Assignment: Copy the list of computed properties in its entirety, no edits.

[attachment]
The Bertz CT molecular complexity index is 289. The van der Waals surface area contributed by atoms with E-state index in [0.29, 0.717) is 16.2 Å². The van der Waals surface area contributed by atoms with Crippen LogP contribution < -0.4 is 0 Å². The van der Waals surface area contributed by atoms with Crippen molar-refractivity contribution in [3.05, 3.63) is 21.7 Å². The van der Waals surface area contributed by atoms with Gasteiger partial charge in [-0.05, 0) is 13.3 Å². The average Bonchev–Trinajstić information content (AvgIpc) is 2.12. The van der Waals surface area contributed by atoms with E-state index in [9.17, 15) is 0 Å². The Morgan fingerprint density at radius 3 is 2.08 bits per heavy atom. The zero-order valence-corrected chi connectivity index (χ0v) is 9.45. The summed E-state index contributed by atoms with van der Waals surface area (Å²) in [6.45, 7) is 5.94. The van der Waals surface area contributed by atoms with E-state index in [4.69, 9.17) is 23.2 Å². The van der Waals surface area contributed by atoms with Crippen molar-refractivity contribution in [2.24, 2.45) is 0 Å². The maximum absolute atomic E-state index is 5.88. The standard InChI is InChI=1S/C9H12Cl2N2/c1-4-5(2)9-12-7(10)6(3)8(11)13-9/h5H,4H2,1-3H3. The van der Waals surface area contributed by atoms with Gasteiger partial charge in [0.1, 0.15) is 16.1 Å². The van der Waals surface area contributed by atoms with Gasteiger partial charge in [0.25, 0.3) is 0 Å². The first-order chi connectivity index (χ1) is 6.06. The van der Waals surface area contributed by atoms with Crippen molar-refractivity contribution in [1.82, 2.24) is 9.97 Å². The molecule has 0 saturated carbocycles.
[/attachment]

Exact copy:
The Bertz CT molecular complexity index is 289. The van der Waals surface area contributed by atoms with E-state index in [0.29, 0.717) is 16.2 Å². The van der Waals surface area contributed by atoms with Crippen LogP contribution < -0.4 is 0 Å². The van der Waals surface area contributed by atoms with Crippen molar-refractivity contribution in [3.05, 3.63) is 21.7 Å². The van der Waals surface area contributed by atoms with Gasteiger partial charge in [-0.05, 0) is 13.3 Å². The average Bonchev–Trinajstić information content (AvgIpc) is 2.12. The van der Waals surface area contributed by atoms with E-state index in [9.17, 15) is 0 Å². The Morgan fingerprint density at radius 3 is 2.08 bits per heavy atom. The zero-order valence-corrected chi connectivity index (χ0v) is 9.45. The summed E-state index contributed by atoms with van der Waals surface area (Å²) in [6.45, 7) is 5.94. The van der Waals surface area contributed by atoms with E-state index in [4.69, 9.17) is 23.2 Å². The van der Waals surface area contributed by atoms with Crippen molar-refractivity contribution in [2.24, 2.45) is 0 Å². The maximum absolute atomic E-state index is 5.88. The standard InChI is InChI=1S/C9H12Cl2N2/c1-4-5(2)9-12-7(10)6(3)8(11)13-9/h5H,4H2,1-3H3. The van der Waals surface area contributed by atoms with Gasteiger partial charge in [0.1, 0.15) is 16.1 Å². The van der Waals surface area contributed by atoms with Gasteiger partial charge in [0.25, 0.3) is 0 Å². The first-order chi connectivity index (χ1) is 6.06. The van der Waals surface area contributed by atoms with Crippen molar-refractivity contribution in [1.82, 2.24) is 9.97 Å². The molecule has 0 saturated carbocycles.